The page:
None of this impeded the flow of "high art"; it as been pretty conclusively demonstrated that art of the highest quality can be made from common elements (oil paint itself is a "low" element, for that matter) because what makes art good is not what the artist uses but what the artist does with whatever he's got.

The problem with Postmodernsim is not the "low" character of the content but that the artists are not doing enough to make it visually interesting.



July 5, 2007, 5:35 PM

OK. I got it.



July 5, 2007, 6:15 PM

OK Marc you have shamed me into commenting on BP.

There are many built in problems associated with the kind of painting we see in the BP awards and with their presentation on the internet.

To begin with, Nolameme mentions that one of the paintings picture is "too dark". Well, they are all too dark, because they got too dark in the process. If you download these pictures and put them through auto levels most of them immediately look more like themselves (there are some tonal combinations that get totally thrown off in auto levels - yellow Rothkos will turn purple - but one has to just be able to spot it)

Then there is the general mental set of people who choose to paint this way in the 21st C. Up until the mid-19th C. Painting relatively tight realist portraits was what a painter did. As a result all the best painters painted relatively tight portraits. As a further consequence some of them are among our masterpieces.

I don't think painting this way attracts the most talented and ambitious artists any more. This can be seen not only in the general level of quality of the pictures but also in the way many of them choose to paint them. There is a real strain of obsessiveness running through these pictures, not only the "every-little-wrinkle" I mentioned before but the overdramatization with raking light, the intense expressions, the need to find "interesting subjects" - old people with "lived in" faces in particular, rather than ordinary people painted in interesting ways - the compulsion to disguise the paint, the feeling that there is a dulling cast, or film over the painting and that the picture has been worked to death, the use of color to indicate or draw attention rather than just be good color, and much else. These things do not provide mediocre pictures but the personalities that gravitate in this direction often do.

There is loose painting and tight painting here, mostly the latter. The tight paintings tend to suceed more, ironically, because it is easier to do. Not less work, just easier. As I mentioned before, the middling qualitiy drives me to admire the meticulous realism more than the actual esthetic quality of these paintings. What I miss are paintings that show real virtuosity, the ability to just get in there and slam the paint around and come out with something absolutely convincing. A couple try but miss, Like Benford and Ball. One, Hardy, comes close, and it looks like one of the best pictures, much as I dislike the saturated "goldiness" of the color. I agree with 1 (one's) choices, with the strong exception of the Todd painting, and I could find another 8 or 10 I like as well. I don't go along with Nolameme so much except for Hardy, and I bet Pohlschmidt has painted better pictures - he seems to have a good touch.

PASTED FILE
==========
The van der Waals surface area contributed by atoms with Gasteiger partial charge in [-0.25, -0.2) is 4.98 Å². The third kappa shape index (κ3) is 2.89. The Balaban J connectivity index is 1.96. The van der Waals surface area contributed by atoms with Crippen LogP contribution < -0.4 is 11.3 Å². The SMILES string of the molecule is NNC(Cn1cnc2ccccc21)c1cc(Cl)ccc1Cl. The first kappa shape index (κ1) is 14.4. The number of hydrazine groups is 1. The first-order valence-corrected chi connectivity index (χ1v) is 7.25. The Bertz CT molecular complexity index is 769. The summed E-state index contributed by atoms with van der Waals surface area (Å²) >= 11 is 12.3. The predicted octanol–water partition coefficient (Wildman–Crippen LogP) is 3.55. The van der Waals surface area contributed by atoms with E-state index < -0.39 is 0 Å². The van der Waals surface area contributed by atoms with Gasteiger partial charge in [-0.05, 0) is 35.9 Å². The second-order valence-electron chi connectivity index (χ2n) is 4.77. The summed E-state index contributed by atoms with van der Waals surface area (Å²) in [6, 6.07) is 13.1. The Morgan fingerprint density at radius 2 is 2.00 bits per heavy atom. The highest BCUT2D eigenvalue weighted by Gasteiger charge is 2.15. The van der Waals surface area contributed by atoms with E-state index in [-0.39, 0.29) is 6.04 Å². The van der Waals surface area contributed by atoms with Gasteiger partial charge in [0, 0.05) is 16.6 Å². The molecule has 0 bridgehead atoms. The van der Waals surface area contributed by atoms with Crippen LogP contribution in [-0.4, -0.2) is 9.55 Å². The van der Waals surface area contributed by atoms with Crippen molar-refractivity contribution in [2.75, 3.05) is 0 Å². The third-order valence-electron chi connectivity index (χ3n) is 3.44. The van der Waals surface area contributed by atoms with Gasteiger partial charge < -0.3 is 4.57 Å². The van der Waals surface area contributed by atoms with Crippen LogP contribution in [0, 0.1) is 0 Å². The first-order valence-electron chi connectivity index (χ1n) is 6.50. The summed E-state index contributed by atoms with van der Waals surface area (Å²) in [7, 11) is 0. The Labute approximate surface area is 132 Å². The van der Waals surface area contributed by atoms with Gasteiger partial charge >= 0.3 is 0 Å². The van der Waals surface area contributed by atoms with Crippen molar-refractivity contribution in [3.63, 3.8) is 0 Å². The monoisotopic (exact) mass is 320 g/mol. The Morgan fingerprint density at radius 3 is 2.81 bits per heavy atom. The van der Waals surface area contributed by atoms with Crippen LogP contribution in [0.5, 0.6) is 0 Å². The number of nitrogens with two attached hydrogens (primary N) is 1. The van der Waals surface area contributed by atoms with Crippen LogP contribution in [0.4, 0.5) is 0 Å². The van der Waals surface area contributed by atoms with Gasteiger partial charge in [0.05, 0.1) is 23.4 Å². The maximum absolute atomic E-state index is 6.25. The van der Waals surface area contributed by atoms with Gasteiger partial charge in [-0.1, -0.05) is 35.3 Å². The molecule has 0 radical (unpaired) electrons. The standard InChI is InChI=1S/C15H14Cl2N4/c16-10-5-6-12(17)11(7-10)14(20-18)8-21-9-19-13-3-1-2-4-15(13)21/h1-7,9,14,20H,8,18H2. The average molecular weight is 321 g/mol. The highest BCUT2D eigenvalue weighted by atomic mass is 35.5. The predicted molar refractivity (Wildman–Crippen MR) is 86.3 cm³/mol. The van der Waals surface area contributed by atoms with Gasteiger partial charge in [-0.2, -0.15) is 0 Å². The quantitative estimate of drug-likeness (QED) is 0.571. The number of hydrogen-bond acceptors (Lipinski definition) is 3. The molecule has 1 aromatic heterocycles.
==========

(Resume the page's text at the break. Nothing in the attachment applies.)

Anyone who has done much realist painting knows the irony of detail, that it is easier to put over tiny meticulous detail than it is to paint a convincing wall, and look good doing it. People admire detail. Look at the walls, and the backgrounds, and the flat surfaces, and notice how often they go flat and lose conviction. That's because the artist is not that good a painter. And then go look at, say, Picasso's portrait of Gertrude Stein, and see the dancing livliness of that wall above her, all in earth color. He didn't know what kind of face to put on this scary lady, but he could do a wall in his sleep.



July 6, 2007, 8:39 AM

Very interesting review in today's Times. Smith's discussion of Bannard's work in terms of camps. Recalls Catfish's comments about sides at the start of this thread.



July 6, 2007, 8:45 AM

BTW Opie, your comments about BP are quite wonderful reading, it's great to see you get down and talk painting.